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Israel halts plan to expand parks onto Christian sites in East Jerusalem

Leading church officials and rights groups characterised the scheme as a power grab and threat to the Christian presence in the Holy Land
An Israeli flag flies near the Russian Orthodox Church of Mary Magdalene atop the Mount of Olives in occupied East Jerusalem (AFP)

Israel is halting a plan to expand its national parks in occupied East Jerusalem onto lands owned by several churches and Christian denominations.

The controversial plan was introduced by the Israel Nature and Parks Authority (INPA), which said on Monday that it is withdrawing the scheme following widespread opposition by leaders of local churches who lambasted it as a "premeditated attack on the Christians in the Holy Land".

The plan was originally scheduled to come before Jerusalem municipality's planning and construction committee next week.

However, the scheme was met with fierce criticism. Leading church officials and rights groups had characterised the plan as a power grab and a threat to the Christian presence in the Holy Land.

Opponents of the move have also highlighted the ties between the INPA and nationalist groups that are working to increase the presence of settlers in East Jerusalem areas, including the flashpoint neighbourhood of Sheikh Jarrah.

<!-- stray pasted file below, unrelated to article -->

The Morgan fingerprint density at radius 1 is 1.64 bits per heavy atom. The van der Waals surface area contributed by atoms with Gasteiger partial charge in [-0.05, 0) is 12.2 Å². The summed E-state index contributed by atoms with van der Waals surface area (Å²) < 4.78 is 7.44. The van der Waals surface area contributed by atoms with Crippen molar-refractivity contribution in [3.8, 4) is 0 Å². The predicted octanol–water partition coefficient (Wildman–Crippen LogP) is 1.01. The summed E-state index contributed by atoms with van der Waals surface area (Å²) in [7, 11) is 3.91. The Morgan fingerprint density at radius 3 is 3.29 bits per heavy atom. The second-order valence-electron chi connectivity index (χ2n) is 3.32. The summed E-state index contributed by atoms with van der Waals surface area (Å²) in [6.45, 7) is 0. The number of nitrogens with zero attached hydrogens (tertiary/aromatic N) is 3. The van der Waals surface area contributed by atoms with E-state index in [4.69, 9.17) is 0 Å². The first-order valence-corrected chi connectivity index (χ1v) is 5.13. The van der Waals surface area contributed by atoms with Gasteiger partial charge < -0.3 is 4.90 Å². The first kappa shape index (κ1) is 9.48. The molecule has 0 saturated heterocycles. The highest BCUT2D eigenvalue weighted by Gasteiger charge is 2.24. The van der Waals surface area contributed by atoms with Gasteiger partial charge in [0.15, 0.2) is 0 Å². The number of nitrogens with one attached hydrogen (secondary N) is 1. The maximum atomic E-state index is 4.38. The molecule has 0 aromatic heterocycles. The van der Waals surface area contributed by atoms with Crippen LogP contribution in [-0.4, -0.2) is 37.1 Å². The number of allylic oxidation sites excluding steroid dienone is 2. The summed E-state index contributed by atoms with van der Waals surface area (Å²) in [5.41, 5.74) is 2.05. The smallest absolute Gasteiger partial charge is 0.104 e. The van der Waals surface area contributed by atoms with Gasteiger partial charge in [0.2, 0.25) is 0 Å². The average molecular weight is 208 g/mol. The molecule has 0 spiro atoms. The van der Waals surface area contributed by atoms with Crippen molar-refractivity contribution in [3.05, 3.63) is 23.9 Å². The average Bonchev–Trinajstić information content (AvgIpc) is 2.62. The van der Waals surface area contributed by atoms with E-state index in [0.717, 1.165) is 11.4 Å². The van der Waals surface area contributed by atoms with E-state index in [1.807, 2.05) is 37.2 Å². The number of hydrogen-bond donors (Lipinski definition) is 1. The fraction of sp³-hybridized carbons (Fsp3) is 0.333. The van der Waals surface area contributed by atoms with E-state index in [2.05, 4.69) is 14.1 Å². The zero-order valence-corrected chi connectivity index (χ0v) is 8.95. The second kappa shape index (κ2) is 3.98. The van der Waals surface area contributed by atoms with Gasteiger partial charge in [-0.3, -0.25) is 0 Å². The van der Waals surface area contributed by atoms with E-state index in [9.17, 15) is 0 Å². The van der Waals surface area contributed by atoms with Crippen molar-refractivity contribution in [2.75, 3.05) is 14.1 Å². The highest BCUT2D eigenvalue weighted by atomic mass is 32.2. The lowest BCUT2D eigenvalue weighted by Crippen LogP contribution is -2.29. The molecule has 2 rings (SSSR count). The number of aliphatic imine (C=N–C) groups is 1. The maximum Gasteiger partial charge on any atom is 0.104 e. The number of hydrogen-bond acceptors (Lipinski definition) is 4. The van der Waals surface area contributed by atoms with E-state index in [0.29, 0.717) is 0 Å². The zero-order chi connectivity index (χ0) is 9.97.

"There is no intention of advancing the plan in the planning committee, and it is not ready for discussion without coordination and communication with all relevant officials, including the churches, in the area regarding the correct way to preserve this special area," the spokeswoman for the INPA said in a statement.

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The plan would see the borders of the Jerusalem Walls National Park extended to include a large section of the Mount of Olives along with additional parts of the Kidron and Ben Hinnom Valleys.

The INPA spokeswoman said that the plan would not build over church-owned lands but would "conserve" them as "one of the most important cultural and heritage landscapes in the world," saying these areas have been "neglected" for years.

Yet, church leaders in Jerusalem doubted the Israeli authority's intentions.

They said in a letter to Tamar Zandberg, Israel's minister of environmental protection, that the plan seems to have been "put forward and is being orchestrated, advanced and promoted by entities whose apparent sole purpose is to confiscate and nationalise one of the holiest sites to Christianity and alter its nature".

"This is a brutal measure that constitutes a direct and premeditated attack on the Christians in the Holy Land, on the churches, and on their ancient, internationally guaranteed rights in the Holy City," they added.

"Under the guise of protecting green spaces, the plan appears to serve an ideological agenda that denies the status and rights of Christians in Jerusalem.”

Left-leaning Israeli NGOs Bimkom, Emek Shaveh, Ir Amim, and Peace Now also criticised the plan saying that there is a "direct link" between Israeli efforts to expel Palestinians from the flashpoint East Jerusalem neighbourhood of Sheikh Jarrah and the parks expansion plan.

“We object to the cynical misuse of heritage and environment protection as a tool by Israeli authorities for justifying settlement expansion, for re-shaping the historical narrative, and for determining ownership over the historical basin,” they said.